(WASHINGTON) -- The head of General Motors will appear before a Congressional Committee on Wednesday to answer questions regarding the safety of the new Chevy Volt following a recent investigation into its batteries catching fire.
The National Highway Traffic Safety Administration (NHTSA) began conducting tests on the all-electric car last June after fires broke out three weeks after the agency ran crash tests on the vehicle. On Nov. 25, the NHTSA opened an investigation to examine the post-crash fire risk.
Last Friday, the agency wrapped up its investigation and claimed that despite the disturbing incidents, "no discernible [safety] defect trend exists and that the vehicle modifications recently developed by General Motors reduce the potential for battery intrusion resulting from side impacts."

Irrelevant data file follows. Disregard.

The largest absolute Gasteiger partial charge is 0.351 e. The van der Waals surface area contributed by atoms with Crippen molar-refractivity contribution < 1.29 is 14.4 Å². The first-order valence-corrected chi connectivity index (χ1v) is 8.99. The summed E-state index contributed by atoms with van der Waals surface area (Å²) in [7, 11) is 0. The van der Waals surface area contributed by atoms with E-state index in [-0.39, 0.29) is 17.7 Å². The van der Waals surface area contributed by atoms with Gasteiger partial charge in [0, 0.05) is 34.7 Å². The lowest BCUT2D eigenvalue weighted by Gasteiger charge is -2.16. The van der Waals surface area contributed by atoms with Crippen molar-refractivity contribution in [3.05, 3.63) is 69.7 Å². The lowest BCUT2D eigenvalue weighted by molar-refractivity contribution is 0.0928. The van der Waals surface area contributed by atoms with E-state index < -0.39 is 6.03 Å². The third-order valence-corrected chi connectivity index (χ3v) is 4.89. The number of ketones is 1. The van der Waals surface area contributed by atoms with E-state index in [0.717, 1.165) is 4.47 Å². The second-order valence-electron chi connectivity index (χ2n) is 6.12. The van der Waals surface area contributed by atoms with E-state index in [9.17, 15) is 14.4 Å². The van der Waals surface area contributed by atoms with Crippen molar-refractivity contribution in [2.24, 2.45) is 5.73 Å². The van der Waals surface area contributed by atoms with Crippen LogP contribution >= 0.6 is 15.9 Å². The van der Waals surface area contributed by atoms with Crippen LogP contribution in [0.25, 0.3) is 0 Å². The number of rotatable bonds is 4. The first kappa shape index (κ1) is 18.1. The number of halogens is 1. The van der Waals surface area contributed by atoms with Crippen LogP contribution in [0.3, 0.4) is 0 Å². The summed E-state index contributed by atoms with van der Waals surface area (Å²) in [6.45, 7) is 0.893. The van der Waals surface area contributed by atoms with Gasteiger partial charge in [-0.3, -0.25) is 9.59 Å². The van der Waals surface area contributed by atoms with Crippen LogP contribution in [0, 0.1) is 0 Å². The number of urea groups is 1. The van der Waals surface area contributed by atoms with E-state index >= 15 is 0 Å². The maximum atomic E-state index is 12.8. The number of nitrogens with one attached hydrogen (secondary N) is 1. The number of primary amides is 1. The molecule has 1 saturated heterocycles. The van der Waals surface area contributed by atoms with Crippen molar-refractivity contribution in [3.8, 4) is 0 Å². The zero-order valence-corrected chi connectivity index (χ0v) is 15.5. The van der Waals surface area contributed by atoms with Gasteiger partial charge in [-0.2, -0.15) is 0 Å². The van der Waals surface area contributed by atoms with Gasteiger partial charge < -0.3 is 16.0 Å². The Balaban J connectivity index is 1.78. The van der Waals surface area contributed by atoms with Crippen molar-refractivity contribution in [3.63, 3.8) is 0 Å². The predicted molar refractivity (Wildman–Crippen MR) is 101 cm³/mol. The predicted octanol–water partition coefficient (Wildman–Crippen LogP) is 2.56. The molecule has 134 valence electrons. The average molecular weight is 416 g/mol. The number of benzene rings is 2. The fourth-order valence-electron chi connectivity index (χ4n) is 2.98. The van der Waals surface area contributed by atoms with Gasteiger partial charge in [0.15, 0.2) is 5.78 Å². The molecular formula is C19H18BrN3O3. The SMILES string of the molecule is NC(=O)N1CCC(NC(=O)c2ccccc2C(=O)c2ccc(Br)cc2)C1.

The NHTSA further concluded that it, "does not believe that Chevy Volts or other electric vehicles pose a greater risk of fire than gasoline-powered vehicles."
However, Republican critics in Congress question the agency's judgment. They suspect a conflict of interest may be in play, considering the government still owns part of GM, and the Obama Administration is heavily invested -- literally and figuratively -- to show the Volt as a success, despite dismal sales and safety concerns.
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